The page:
“We are seeing a metastatic spread of ISIS.”
“Metatastic” is an apt but frightening description of the string of terrorist bombings that are ravaging whole communities and taking the lives of staggering numbers of innocent citizens—men, women, and children. The latest death toll is appalling: 49 in Orlando, 41 in Istanbul, 22 in Bangladesh, over 250 in Bagdad, and 4 in Saudi Arabia.
The first question on people’s minds whenever multiple shots ring out, as they did this past week in Dallas, is whether or not the shooting is ISIS inspired or ISIS related.
Increased security at transportation hubs and large events and urging citizens, “If you see something, say something,” are all crucial strategies. But they are targeting terrorism in motion. They don’t get to the roots of the crisis. They don’t key in on how to stop the violence before it starts.
It’s not okay that dozens of young men are blowing themselves up. It’s not okay that they’re being radicalized out of their own humanity into savagery via ISIS propaganda on the Internet. It’s not okay that their violent acts are destroying the lives of innocent citizens, devastating whole communities, and spreading fear and grief like wildfire.
New questions must be asked that drill down to the roots of what’s happening in order to address this cancer at its source. Why are young men becoming radicalized—knowing full-well they’re signing up for suicide? What is drawing them? How can we counteract what’s happening to them?
John L. Esposito (Professor of Religion and International affairs at Georgetown University) believes that “men are drawn to ISIS in search of a new identity, and for a sense of meaning, purpose and belonging.” Huffington Post Executive Religion Editor, Rev. Paul Brandeis Raushenbush, echoed that conclusion when he observed that a key factor is “a lack of meaning and purpose in life.”
What does ISIS offer these marginalized men? One ISIS recruit explained, “Overnight you go from being an unemployed nobody to being a headache to the most powerful man in the world.”
Frankly, the very symptoms that are driving young men into the arms of ISIS are surfacing among males in many other contexts. The manhood crisis is on display on city streets, behind closed doors, in locker rooms, and countless other places. Most notably we are seeing it in the angry white men who are flocking to Donald Trump who is offering empty solutions and exploiting the very real pain these men are suffering to serve his own political ambitions. Their very masculinity is under siege. Stagnant or declining wages put their dreams out of reach. The rise of women and a surging minority population threaten white male privilege and dominance.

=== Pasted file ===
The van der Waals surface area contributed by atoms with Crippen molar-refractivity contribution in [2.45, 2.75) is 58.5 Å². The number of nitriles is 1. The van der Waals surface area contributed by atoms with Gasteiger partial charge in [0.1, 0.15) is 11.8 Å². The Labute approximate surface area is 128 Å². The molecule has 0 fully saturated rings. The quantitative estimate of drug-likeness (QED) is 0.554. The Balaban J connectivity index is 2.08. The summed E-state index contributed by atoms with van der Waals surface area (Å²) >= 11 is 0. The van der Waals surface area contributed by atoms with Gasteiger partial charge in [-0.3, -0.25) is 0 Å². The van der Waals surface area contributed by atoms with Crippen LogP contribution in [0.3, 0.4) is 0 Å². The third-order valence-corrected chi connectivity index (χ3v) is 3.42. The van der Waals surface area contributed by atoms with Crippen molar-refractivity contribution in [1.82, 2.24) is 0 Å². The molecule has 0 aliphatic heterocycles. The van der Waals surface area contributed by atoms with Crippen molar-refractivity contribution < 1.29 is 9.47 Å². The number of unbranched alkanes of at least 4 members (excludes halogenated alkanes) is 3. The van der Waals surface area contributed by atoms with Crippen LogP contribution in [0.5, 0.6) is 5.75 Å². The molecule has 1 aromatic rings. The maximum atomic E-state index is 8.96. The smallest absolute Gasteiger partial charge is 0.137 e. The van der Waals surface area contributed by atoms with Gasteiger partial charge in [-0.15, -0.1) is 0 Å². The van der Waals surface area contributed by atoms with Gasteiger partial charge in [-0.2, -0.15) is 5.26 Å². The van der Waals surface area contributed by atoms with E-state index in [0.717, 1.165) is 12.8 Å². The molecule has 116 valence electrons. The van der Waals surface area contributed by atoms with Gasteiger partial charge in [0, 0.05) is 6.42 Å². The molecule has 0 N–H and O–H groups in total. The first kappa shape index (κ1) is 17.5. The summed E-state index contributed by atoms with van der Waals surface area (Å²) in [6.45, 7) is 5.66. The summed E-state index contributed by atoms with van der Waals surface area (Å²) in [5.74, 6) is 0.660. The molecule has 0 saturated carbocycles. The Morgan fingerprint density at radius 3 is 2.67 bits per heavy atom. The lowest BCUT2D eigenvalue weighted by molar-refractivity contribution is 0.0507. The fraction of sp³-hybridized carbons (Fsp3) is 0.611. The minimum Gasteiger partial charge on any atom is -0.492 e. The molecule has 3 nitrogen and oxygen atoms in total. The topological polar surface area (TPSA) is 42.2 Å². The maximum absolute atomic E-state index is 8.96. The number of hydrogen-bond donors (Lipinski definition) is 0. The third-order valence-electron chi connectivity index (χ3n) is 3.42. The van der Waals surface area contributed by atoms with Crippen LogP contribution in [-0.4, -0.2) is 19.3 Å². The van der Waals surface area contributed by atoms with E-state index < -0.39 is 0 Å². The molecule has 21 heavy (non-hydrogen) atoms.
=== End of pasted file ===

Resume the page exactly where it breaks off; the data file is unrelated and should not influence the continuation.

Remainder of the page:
Globalization, immigration, economic instability, inequality, racism, xenophobia, homophobia, systemic poverty, injustice, terrorism, technology—this is today’s world. The aftershocks in men’s lives can produce a horrible sense of diminishment, frustration, despair, and anger.
The world pays an exorbitant price when these emotional forces spin out of control.
Page one of the Bible puts every man-child born in the world on solid ground when the Creator makes human beings his image bearers (Genesis 1:26-28). This isn’t mere taxonomy or simply distinguishing humans from plants and animals. God is bestowing on every human being an indestructible and breathtakingly exalted identity, meaning, purpose and sense of belonging. The imago dei changes everything for men. No conceivable definition of manhood compares with the call to “be like God”—to know and reflect the Creator and to represent God and do his work in the world.
This reality completely obliterates the lies that come from culture, circumstances, bullying, hatred, violence, and even negative self-talk combined. No matter what downturn a man’s story may take, this fact about him remains intact. In fact, it raises any indignity or offense against him or any self-destructive actions he may take himself to a cosmic level as an affront to Almighty God.
With a message like this, the only thing more tragic in the current crisis is for the church to remain silent in the face of the challenges and suffering we are called and equipped to engage. It is time for us to “man-up” and challenge our own theology of manhood (that all too often falls woefully short of God’s vision) with pressing twenty-first-century global realities confronting men and boys. Jesus calls his church to reclaim her prophetic voice in a world desperately in need of hope.
The metastatic spread of ISIS underscores the urgency of our task and drives us back to scripture to wrestle afresh and press the Bible with new and unsettling global questions and to bring humility with us. Inevitably, we will discover we haven’t been right about everything after all and have a whole lot more to learn.
The problems are complex, and we have only begun to grasp the powerful remedy God provides. But Jesus knows the way and is saying, “Follow me!”
This article was originally published at www.missioalliance.org